Flower gardens add color and beauty to the landscape while often increasing resale value of homes. Flower gardens require ongoing care and maintenance in order to thrive successfully.
Prepare your garden space by clearing away grass and weeds before adding compost to the soil. Group flowers according to their sun/water needs; perennials with staggered bloom times provide long-term interest.
Prepare Your Space
Floral gardens can add beauty and provide habitat for important pollinators like birds and butterflies, but before beginning it’s essential to prepare the space appropriately.
Make sure your new flower bed is situated far from power lines or gas lines and easily accessible via garden hose for watering purposes. Also be wary of digging up any buried utility lines as doing so could result in expensive and potentially hazardous damage.
Most flowers prefer loamy, well-draining soil for optimal performance. Before planting, improve it with organic matter and an all-purpose balanced fertilizer; avoid working the soil when too wet as this may damage its structure and reduce air circulation.
Select Your Plants
Before stepping foot in the dirt, it’s essential that you know exactly what type of plants you wish to cultivate. Do your research – browse flower seed packets or online plant lists until you find something inspiring or visit local garden centers so you can view actual blossoms for yourself!
Decide on an annuals or perennial flowers planting plan; annual bloomers require annual replanting while perennials can last years or decades with proper care and can sometimes bloom several times over. Most gardens feature both varieties.
Experts advise keeping your garden appealing throughout the year by adding plants with staggered bloom times and diverse textures, such as tall perennials with solid and variegated leaves or round and spear-shaped flowers, solid foliage and variegation, fragrance and movement – often overlooked but key elements for creating an enjoyable outdoor experience.
Plan Your Design
Flower gardens can add color and beauty to your landscape while drawing pollinators into your space, but for new gardeners they can seem daunting. Success of your flower garden depends heavily on its soil preparation, appropriate plant choices for its location, and design considerations.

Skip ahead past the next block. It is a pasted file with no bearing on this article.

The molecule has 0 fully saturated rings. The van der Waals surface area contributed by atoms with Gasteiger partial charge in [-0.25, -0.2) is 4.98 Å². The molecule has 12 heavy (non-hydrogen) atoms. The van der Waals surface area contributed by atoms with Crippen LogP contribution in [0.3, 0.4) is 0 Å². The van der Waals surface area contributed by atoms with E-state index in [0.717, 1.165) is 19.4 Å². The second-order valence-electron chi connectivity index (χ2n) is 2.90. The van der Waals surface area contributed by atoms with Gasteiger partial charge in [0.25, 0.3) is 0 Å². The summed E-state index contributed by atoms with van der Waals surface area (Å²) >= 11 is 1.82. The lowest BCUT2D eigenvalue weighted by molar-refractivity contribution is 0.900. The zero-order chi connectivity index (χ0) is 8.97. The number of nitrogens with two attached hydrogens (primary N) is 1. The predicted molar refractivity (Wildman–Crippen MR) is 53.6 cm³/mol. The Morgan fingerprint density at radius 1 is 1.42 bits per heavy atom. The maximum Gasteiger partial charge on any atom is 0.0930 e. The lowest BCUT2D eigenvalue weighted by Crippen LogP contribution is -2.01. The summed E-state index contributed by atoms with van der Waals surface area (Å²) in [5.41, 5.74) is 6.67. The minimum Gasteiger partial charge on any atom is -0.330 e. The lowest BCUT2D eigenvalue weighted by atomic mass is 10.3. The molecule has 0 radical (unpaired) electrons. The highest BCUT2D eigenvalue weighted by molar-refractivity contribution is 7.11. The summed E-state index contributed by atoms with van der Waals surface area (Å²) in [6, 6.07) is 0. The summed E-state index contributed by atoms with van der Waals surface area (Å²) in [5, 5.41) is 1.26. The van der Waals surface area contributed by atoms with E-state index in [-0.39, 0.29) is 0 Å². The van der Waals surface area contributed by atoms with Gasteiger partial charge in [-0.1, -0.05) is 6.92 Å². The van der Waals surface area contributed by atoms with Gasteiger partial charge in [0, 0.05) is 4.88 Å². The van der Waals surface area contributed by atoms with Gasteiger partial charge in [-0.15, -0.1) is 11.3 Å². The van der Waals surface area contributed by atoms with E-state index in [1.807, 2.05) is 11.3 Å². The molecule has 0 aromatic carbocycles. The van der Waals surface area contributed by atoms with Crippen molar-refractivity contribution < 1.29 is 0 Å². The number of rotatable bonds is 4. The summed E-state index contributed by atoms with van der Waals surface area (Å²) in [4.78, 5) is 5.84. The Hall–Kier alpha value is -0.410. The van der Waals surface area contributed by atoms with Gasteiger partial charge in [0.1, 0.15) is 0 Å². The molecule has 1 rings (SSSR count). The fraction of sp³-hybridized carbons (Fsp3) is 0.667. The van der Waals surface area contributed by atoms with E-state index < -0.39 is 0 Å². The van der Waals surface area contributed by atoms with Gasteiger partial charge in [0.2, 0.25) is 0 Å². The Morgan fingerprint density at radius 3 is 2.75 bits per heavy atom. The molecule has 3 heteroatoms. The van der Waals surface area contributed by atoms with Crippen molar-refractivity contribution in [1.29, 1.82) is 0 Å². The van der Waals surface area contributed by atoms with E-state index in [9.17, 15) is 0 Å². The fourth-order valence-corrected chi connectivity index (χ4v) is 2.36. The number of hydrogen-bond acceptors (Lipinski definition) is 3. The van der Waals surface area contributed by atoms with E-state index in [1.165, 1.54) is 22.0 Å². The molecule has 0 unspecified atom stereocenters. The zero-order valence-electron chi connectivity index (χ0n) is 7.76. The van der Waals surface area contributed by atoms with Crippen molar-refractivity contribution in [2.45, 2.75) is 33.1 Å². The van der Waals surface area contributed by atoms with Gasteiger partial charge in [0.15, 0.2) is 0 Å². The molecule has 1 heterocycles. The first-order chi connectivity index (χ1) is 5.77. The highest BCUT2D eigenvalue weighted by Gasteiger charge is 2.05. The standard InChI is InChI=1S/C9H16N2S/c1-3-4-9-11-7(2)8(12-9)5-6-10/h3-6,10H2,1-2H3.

Before planning plantings, decide if you want them formal or natural in style, as well as their size. Sketch your ideas either on paper or using a computer program; take note of each plant’s sun requirements (some flowers need full sun while others do well in partial shade); also note bloom time, color combinations and bonuses such as fragrance or whether or not a particular flower attracts butterflies or pollinators – once your vision is in place it’s time to put it into practice!
Plant Your Flowers
No matter if it’s your first garden or revamping an old one, getting everything underway correctly is paramount to its success. That means purchasing quality soil and finding an area suitable for growing the flowers you plan on cultivating.
Most flowering plants prefer loamy, well-draining soil with plenty of organic matter and drainage channels for water drainage. If your topsoil falls short in this regard, consider purchasing commercial garden topsoil to increase its nutrient levels and enhance flower production.
Knowing your hardiness zone and frost dates will enable you to select plants suitable for your yard. When making choices, choose native perennials over exotic varieties if your aim is to create a bee, butterfly and hummingbird friendly habitat in your flower garden. Furthermore, ensure your flower beds don’t interfere with other activities in the backyard (it would be sad indeed if their blooms got tromped by a mower!), and that access is granted for watering purposes via your garden hose.